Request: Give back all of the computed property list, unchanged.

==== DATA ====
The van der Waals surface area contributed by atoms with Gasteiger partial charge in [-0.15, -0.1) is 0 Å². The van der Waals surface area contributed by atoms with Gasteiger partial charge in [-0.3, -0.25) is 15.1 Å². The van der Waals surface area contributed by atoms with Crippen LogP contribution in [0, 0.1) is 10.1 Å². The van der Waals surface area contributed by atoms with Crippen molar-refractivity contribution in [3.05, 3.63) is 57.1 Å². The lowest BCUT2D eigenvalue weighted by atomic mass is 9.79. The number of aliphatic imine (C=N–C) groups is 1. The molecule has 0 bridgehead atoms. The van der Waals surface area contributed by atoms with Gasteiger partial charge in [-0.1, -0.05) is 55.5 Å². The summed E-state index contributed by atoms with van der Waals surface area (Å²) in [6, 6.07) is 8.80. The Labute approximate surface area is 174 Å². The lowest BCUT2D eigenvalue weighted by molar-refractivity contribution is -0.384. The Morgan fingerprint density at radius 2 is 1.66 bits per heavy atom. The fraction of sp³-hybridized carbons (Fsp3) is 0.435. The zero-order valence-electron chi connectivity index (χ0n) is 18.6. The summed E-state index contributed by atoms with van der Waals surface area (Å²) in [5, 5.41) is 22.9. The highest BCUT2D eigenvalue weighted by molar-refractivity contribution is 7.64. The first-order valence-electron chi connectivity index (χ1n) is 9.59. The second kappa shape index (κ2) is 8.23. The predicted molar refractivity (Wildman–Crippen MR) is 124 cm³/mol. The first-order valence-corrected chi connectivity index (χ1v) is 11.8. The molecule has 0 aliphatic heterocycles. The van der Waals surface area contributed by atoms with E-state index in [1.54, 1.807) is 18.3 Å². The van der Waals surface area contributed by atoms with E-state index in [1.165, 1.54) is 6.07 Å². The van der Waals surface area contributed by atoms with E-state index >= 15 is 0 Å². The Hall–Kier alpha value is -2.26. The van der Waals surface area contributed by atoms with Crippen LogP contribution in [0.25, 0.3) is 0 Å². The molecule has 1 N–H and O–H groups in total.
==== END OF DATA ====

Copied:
The van der Waals surface area contributed by atoms with Gasteiger partial charge in [-0.15, -0.1) is 0 Å². The van der Waals surface area contributed by atoms with Gasteiger partial charge in [-0.3, -0.25) is 15.1 Å². The van der Waals surface area contributed by atoms with Crippen LogP contribution in [0, 0.1) is 10.1 Å². The van der Waals surface area contributed by atoms with Crippen molar-refractivity contribution in [3.05, 3.63) is 57.1 Å². The lowest BCUT2D eigenvalue weighted by atomic mass is 9.79. The number of aliphatic imine (C=N–C) groups is 1. The molecule has 0 bridgehead atoms. The van der Waals surface area contributed by atoms with Gasteiger partial charge in [-0.1, -0.05) is 55.5 Å². The summed E-state index contributed by atoms with van der Waals surface area (Å²) in [6, 6.07) is 8.80. The Labute approximate surface area is 174 Å². The lowest BCUT2D eigenvalue weighted by molar-refractivity contribution is -0.384. The Morgan fingerprint density at radius 2 is 1.66 bits per heavy atom. The fraction of sp³-hybridized carbons (Fsp3) is 0.435. The zero-order valence-electron chi connectivity index (χ0n) is 18.6. The summed E-state index contributed by atoms with van der Waals surface area (Å²) in [5, 5.41) is 22.9. The highest BCUT2D eigenvalue weighted by molar-refractivity contribution is 7.64. The first-order valence-electron chi connectivity index (χ1n) is 9.59. The second kappa shape index (κ2) is 8.23. The predicted molar refractivity (Wildman–Crippen MR) is 124 cm³/mol. The first-order valence-corrected chi connectivity index (χ1v) is 11.8. The molecule has 0 aliphatic heterocycles. The van der Waals surface area contributed by atoms with E-state index in [1.54, 1.807) is 18.3 Å². The van der Waals surface area contributed by atoms with E-state index in [1.165, 1.54) is 6.07 Å². The van der Waals surface area contributed by atoms with E-state index >= 15 is 0 Å². The Hall–Kier alpha value is -2.26. The van der Waals surface area contributed by atoms with Crippen LogP contribution in [0.25, 0.3) is 0 Å². The molecule has 1 N–H and O–H groups in total.